Wie 1-Up For Now

By Kraig KannSeptember 23, 2005, 4:00 pm
I've often wondered what Michelle Wie would be doing right now if perhaps Jack Nicklaus and Steffi Graf were her parents and thus helping her in choosing her path in life.
And thats what it is, isnt it? Its a path in life, not just golf.
Michelle Wie
Will Michelle Wie be gaining or losing by turning professional?
By now youve read the reports or heard the reports of Michelle Wies impending leap into the ranks of professional golf ' as a professional.
Wie turning pro before her 16th birthday, Oct. 11th, now seems a lock. And with the jump will come millions. Some are estimating a first-year cash haul of about $10 million. Good for her.
Some of you have written, saying that her parents, specifically dad B.J., whos been the most visible, are pushing her too hard, too fast.
She hasnt won anything, youve said.
Theyre promoting their own financial interests, youve maintained.
Nicklaus and Graf are two of the greatest champions in any sport. Each has won major titles, each has played with class and honor and dignity. Would they be telling their 15-year-old daughter - who couldnt even drive to meet with her agent-to-be William Morris - to sign away her life so soon?
Would they be telling their child to lose the innocence and gain the incredible? Would they tell her to go get after it or let it come to you?
Who knows what theyd say?
Im a father of three under the age of 9, including two daughters. For my money ' and Im not hauling in $10 million this year ' theres nothing wrong with Michelle calling it a career as an amateur and going pro.
Ive met B.J. Wie on a few occasions. Weve had the Wies to our set on the 'Sprint Post Game.' Ive interviewed Michelle on a handful of occasions. I see them as a very grounded family. And I see no reason in telling them to hold back the inevitable.
I said theres nothing wrong with Michelle turning professional at 15 or 16, depending on the official date.
For my money, I wouldnt be advising my daughter to do the same thing. To me, theres too much to miss.
By all accounts, Wie plans to bank the money and still go to college at Stanford while playing a schedule to her liking using special exemptions at her disposal.
But college, from what I recall, is meant to be a full-time thing. Full focus on the books, full focus on the experience of being a college student and an adult-in-the-making. For me, college was far too great an experience to give up so quickly.
Id tell my daughter that no amount of money can make up for a four-year lesson in learning.
Is there a chance that she could lose her game in four years? Sure. Is there a chance shed lose her appeal among the masses? Sure. Is this the best chance to capitalize on $10 million? Perhaps.
Matt Kuchar spent four years at Georgia Tech and probably lost out on a big payday with endorsers running toward that megawatt smile and U.S. Amateur game. But remember, Kuchar graduated and eventually made it on the PGA Tour ' and won a tournament.
The Honda Classic was there for Kuchar to win at 18 and it was still there to win as a fresh-faced PGA Tour pro in 2002.
Its tough to turn down the money for the unknown. I understand why some cant do it. And I cant and wont fault Wie for doing the same. Her choice, her life.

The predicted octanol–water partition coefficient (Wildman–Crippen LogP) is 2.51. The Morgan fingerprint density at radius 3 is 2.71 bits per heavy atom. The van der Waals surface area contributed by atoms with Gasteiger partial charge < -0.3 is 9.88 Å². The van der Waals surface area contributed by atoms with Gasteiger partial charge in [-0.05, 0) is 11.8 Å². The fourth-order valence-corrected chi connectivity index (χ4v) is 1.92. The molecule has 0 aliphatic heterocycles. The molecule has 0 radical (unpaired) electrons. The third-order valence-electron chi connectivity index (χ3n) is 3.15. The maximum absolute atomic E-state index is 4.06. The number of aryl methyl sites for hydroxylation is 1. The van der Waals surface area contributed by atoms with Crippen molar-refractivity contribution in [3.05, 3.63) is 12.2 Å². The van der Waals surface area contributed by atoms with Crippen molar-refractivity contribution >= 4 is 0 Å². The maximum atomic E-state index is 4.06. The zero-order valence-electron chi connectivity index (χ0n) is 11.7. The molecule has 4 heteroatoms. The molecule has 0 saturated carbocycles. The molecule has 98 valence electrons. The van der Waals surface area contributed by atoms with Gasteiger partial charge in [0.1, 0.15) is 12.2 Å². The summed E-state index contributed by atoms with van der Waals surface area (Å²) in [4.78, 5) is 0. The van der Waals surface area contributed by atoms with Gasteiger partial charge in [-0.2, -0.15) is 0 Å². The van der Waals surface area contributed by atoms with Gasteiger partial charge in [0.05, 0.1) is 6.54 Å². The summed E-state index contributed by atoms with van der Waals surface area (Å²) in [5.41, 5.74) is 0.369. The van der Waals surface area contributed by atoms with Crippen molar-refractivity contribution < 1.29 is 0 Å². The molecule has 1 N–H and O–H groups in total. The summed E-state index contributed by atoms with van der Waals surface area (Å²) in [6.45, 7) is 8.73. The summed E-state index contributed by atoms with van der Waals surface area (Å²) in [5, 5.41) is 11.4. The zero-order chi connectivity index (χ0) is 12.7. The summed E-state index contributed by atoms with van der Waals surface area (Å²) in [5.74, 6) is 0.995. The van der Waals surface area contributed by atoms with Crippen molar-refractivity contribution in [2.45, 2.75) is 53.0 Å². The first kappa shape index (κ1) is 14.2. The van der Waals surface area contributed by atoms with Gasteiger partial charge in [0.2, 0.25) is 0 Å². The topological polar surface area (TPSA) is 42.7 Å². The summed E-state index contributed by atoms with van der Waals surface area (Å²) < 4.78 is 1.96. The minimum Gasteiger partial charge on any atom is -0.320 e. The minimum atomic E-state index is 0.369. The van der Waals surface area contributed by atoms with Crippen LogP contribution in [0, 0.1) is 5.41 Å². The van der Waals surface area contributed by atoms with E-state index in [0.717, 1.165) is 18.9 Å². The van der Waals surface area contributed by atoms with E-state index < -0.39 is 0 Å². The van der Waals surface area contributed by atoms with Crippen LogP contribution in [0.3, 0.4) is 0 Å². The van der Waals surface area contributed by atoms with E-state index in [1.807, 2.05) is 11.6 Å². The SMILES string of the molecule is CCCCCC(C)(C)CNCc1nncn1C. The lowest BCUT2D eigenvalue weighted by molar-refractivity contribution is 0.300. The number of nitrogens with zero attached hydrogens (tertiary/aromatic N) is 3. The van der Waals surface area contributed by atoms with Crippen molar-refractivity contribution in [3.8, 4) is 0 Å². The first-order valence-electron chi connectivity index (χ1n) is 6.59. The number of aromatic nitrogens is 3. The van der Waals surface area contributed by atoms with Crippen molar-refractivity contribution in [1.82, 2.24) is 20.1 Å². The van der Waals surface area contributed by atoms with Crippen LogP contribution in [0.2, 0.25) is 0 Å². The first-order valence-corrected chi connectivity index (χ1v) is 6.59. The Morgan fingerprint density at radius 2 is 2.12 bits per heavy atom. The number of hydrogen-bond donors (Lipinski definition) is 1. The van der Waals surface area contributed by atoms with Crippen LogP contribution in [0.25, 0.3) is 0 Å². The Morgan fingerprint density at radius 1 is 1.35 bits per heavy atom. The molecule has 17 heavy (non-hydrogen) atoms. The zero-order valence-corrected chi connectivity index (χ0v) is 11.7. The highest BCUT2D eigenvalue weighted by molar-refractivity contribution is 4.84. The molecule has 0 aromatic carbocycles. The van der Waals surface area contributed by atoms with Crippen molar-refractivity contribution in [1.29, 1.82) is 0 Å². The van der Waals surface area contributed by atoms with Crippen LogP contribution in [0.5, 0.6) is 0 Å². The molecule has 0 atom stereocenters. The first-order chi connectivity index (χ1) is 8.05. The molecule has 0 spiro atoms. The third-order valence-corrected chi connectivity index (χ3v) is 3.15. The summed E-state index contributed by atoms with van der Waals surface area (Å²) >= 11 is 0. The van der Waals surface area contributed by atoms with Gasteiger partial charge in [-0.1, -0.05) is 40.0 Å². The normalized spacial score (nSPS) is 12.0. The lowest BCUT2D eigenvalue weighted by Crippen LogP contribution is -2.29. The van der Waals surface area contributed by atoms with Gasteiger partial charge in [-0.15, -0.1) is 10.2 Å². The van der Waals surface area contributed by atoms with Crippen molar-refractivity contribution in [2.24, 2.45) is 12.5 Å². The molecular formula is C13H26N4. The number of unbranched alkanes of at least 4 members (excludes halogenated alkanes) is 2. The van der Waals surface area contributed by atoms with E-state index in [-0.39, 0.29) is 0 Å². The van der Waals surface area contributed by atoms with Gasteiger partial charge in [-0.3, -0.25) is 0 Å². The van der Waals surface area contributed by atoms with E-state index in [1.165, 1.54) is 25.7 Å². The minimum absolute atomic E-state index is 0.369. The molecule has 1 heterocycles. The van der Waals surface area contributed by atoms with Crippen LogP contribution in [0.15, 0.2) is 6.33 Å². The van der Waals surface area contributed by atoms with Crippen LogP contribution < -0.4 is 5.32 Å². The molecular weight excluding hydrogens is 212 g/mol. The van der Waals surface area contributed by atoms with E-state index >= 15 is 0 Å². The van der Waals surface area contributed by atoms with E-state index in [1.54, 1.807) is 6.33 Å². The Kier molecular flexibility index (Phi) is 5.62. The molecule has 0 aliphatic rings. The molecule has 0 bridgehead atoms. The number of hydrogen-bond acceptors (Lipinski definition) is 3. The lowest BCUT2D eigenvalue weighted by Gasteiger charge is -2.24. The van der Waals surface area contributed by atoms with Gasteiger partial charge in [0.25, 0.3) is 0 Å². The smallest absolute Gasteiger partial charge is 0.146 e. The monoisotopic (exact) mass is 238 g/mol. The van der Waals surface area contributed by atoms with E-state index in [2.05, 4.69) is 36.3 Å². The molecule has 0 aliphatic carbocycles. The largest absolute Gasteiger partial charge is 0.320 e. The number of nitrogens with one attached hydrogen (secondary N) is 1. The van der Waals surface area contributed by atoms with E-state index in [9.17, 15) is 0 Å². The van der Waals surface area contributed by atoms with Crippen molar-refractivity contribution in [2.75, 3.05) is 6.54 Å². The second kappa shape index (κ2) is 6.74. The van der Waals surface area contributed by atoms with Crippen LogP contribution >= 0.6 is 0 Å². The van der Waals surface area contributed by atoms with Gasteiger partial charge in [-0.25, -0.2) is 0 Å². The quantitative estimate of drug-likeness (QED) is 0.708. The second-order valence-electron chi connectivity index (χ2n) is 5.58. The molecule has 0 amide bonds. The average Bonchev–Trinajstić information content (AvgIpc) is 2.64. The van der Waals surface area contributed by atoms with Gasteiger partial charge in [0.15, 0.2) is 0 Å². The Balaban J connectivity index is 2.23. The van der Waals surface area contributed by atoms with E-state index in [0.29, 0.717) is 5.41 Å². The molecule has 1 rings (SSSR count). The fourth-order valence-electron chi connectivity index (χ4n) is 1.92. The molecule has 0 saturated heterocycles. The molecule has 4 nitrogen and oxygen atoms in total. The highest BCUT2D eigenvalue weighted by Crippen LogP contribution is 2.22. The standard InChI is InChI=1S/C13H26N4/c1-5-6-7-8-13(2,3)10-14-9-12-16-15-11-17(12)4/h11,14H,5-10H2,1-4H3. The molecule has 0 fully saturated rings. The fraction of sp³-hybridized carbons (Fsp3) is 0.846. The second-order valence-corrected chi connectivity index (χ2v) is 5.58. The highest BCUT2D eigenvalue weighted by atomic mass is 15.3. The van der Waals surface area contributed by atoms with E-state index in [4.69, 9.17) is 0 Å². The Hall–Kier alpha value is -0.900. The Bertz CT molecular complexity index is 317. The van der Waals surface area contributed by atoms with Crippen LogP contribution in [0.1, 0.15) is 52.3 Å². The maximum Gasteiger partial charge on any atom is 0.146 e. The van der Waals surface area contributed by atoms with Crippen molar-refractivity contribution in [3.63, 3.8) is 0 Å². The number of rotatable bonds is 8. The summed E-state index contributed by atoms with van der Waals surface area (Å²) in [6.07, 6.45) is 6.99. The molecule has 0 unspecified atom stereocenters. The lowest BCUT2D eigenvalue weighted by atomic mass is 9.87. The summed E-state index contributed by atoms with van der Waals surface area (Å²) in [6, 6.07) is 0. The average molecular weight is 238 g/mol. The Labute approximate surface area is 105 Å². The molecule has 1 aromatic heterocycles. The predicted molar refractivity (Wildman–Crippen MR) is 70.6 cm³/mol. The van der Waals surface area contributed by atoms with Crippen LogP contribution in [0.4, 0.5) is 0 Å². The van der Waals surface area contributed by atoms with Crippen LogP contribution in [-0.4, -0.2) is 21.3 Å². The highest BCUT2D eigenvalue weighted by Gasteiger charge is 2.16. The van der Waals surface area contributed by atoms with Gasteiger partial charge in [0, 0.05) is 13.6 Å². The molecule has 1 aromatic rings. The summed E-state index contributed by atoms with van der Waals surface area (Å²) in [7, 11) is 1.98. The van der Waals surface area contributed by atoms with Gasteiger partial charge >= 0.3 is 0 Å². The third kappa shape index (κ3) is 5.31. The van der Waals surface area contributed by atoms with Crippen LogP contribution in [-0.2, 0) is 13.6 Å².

Paula Creamer didnt go to college. She barely wore the high-school graduation gown before turning golf on its ears at the Solheim Cup. Nobodys criticizing or questioning her.
Can you go back to college later to get the degree? Sure. But I just cant see it being the same as a 30-year-old as it is as an 18-year-old.
What would Nicklaus and Graf say?
Right now, Womens Public Links aside, Michelle Wie hasnt amassed a resume full of victories. However, shes soon to amass a bank account most of us could only dream of.
The bank account and endorsement deals with Nike and others have guaranteed her something only Tiger Woods can really relate to.
Her financial future is set. In that regard, Wie is 1-up on everyone else. But when the tournament career is over, and the golf isnt the most important thing, does she feel 1-down?
Her choice to make. Her life to live. I firmly believe there is no wrong answer, but there is a right to wonder about what youd do if you had an impact.
Email your thoughts to Kraig Kann
Getty Images

Storms halt Barbasol before Lincicome tees off

By Associated PressJuly 20, 2018, 11:29 pm

NICHOLASVILLE, Ky. - Brittany Lincicome will have to wait until the weekend to resume her bid to make the cut in a PGA Tour event.

Overnight storms delayed the start of the second round Friday in the Barbasol Championship, and an afternoon thunderstorm suspended competition for good. The round will resume Saturday morning with much of the field still to play.

The second stoppage at Champions Trace at Keene Trace Golf Club came 20 minutes before Lincicome's scheduled tee time.

Lincicome was near the bottom of the field after opening with a 6-over 78 on Thursday. The first LPGA player since Michelle Wie in 2008 to start a PGA Tour event, she needs a huge rebound to join Babe Zaharias (1945) as the only female players to make the cut.

Troy Merritt had the clubhouse lead at 15 under, following an opening 62 with a 67.

Getty Images

Third-round tee times for the 147th Open

By Golf Channel DigitalJuly 20, 2018, 9:05 pm

CARNOUSTIE, Scotland – Eighteen major champions made the cut at The Open and will be playing the weekend at Carnoustie, including 60-year-old ageless wonder Bernhard Langer, and both major champs so far this year, Patrick Reed and Brooks Koepka.